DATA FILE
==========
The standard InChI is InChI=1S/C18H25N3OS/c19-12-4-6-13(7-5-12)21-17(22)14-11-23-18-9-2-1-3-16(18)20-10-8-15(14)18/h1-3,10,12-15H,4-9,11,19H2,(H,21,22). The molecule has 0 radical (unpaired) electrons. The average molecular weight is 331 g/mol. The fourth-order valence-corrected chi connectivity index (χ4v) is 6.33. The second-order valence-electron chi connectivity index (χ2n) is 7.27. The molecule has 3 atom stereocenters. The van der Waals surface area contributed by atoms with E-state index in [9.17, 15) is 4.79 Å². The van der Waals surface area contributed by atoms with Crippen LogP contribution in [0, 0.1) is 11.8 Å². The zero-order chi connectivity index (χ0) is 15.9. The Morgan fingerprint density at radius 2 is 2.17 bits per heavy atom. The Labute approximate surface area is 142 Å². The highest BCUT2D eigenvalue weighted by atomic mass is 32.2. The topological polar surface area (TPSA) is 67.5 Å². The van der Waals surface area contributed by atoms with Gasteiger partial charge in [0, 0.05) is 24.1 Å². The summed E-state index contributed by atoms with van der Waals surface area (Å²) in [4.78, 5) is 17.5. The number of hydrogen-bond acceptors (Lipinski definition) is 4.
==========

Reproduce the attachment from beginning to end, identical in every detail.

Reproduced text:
The standard InChI is InChI=1S/C18H25N3OS/c19-12-4-6-13(7-5-12)21-17(22)14-11-23-18-9-2-1-3-16(18)20-10-8-15(14)18/h1-3,10,12-15H,4-9,11,19H2,(H,21,22). The molecule has 0 radical (unpaired) electrons. The average molecular weight is 331 g/mol. The fourth-order valence-corrected chi connectivity index (χ4v) is 6.33. The second-order valence-electron chi connectivity index (χ2n) is 7.27. The molecule has 3 atom stereocenters. The van der Waals surface area contributed by atoms with E-state index in [9.17, 15) is 4.79 Å². The van der Waals surface area contributed by atoms with Crippen LogP contribution in [0, 0.1) is 11.8 Å². The zero-order chi connectivity index (χ0) is 15.9. The Morgan fingerprint density at radius 2 is 2.17 bits per heavy atom. The Labute approximate surface area is 142 Å². The highest BCUT2D eigenvalue weighted by atomic mass is 32.2. The topological polar surface area (TPSA) is 67.5 Å². The van der Waals surface area contributed by atoms with Gasteiger partial charge in [0, 0.05) is 24.1 Å². The summed E-state index contributed by atoms with van der Waals surface area (Å²) in [4.78, 5) is 17.5. The number of hydrogen-bond acceptors (Lipinski definition) is 4.